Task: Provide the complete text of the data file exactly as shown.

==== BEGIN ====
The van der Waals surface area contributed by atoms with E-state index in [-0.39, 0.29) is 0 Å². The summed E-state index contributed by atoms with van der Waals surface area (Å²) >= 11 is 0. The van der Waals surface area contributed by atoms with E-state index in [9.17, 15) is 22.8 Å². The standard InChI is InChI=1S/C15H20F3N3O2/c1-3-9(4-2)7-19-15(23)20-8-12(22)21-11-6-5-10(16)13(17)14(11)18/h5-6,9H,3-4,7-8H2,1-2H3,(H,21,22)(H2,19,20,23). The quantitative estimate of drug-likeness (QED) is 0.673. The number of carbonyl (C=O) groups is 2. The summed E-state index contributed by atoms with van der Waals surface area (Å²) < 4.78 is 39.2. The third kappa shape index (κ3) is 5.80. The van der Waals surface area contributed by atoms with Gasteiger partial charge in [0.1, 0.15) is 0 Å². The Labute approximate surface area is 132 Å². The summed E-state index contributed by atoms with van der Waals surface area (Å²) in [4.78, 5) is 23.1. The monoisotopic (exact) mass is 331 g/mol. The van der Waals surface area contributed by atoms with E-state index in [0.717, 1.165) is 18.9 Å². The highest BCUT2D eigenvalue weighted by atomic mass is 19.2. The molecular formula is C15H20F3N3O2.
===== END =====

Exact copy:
The van der Waals surface area contributed by atoms with E-state index in [-0.39, 0.29) is 0 Å². The summed E-state index contributed by atoms with van der Waals surface area (Å²) >= 11 is 0. The van der Waals surface area contributed by atoms with E-state index in [9.17, 15) is 22.8 Å². The standard InChI is InChI=1S/C15H20F3N3O2/c1-3-9(4-2)7-19-15(23)20-8-12(22)21-11-6-5-10(16)13(17)14(11)18/h5-6,9H,3-4,7-8H2,1-2H3,(H,21,22)(H2,19,20,23). The quantitative estimate of drug-likeness (QED) is 0.673. The number of carbonyl (C=O) groups is 2. The summed E-state index contributed by atoms with van der Waals surface area (Å²) < 4.78 is 39.2. The third kappa shape index (κ3) is 5.80. The van der Waals surface area contributed by atoms with Gasteiger partial charge in [0.1, 0.15) is 0 Å². The Labute approximate surface area is 132 Å². The summed E-state index contributed by atoms with van der Waals surface area (Å²) in [4.78, 5) is 23.1. The monoisotopic (exact) mass is 331 g/mol. The van der Waals surface area contributed by atoms with E-state index in [0.717, 1.165) is 18.9 Å². The highest BCUT2D eigenvalue weighted by atomic mass is 19.2. The molecular formula is C15H20F3N3O2.